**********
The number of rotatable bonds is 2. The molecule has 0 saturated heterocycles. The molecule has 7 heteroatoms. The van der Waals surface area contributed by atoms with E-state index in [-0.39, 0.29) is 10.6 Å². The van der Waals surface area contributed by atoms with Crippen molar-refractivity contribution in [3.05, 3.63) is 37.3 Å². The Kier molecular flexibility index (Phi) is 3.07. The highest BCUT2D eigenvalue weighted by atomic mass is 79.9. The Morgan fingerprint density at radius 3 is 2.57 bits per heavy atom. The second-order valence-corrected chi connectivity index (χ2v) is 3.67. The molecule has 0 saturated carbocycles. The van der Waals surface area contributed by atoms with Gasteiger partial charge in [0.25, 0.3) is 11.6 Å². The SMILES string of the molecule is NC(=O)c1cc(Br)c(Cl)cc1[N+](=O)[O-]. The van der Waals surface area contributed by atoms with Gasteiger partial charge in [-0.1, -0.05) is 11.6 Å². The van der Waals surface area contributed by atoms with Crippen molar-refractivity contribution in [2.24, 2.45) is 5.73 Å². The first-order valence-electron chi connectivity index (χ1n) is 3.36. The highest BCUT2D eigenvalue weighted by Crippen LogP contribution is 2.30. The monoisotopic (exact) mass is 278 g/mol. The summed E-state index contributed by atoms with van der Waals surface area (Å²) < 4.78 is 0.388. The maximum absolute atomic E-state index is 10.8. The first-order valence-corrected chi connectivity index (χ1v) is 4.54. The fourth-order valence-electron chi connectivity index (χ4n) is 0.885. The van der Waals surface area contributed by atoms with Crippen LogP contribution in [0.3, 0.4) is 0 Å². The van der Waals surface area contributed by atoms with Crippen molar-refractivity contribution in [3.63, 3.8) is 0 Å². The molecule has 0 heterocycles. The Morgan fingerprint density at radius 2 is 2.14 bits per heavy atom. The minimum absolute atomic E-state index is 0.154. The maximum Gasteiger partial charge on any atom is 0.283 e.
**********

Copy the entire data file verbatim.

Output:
The number of rotatable bonds is 2. The molecule has 0 saturated heterocycles. The molecule has 7 heteroatoms. The van der Waals surface area contributed by atoms with E-state index in [-0.39, 0.29) is 10.6 Å². The van der Waals surface area contributed by atoms with Crippen molar-refractivity contribution in [3.05, 3.63) is 37.3 Å². The Kier molecular flexibility index (Phi) is 3.07. The highest BCUT2D eigenvalue weighted by atomic mass is 79.9. The Morgan fingerprint density at radius 3 is 2.57 bits per heavy atom. The second-order valence-corrected chi connectivity index (χ2v) is 3.67. The molecule has 0 saturated carbocycles. The van der Waals surface area contributed by atoms with Gasteiger partial charge in [0.25, 0.3) is 11.6 Å². The SMILES string of the molecule is NC(=O)c1cc(Br)c(Cl)cc1[N+](=O)[O-]. The van der Waals surface area contributed by atoms with Gasteiger partial charge in [-0.1, -0.05) is 11.6 Å². The van der Waals surface area contributed by atoms with Crippen molar-refractivity contribution in [2.24, 2.45) is 5.73 Å². The first-order valence-electron chi connectivity index (χ1n) is 3.36. The highest BCUT2D eigenvalue weighted by Crippen LogP contribution is 2.30. The monoisotopic (exact) mass is 278 g/mol. The summed E-state index contributed by atoms with van der Waals surface area (Å²) < 4.78 is 0.388. The maximum absolute atomic E-state index is 10.8. The first-order valence-corrected chi connectivity index (χ1v) is 4.54. The fourth-order valence-electron chi connectivity index (χ4n) is 0.885. The van der Waals surface area contributed by atoms with Crippen LogP contribution in [0.3, 0.4) is 0 Å². The van der Waals surface area contributed by atoms with Crippen molar-refractivity contribution in [3.63, 3.8) is 0 Å². The molecule has 0 heterocycles. The Morgan fingerprint density at radius 2 is 2.14 bits per heavy atom. The minimum absolute atomic E-state index is 0.154. The maximum Gasteiger partial charge on any atom is 0.283 e.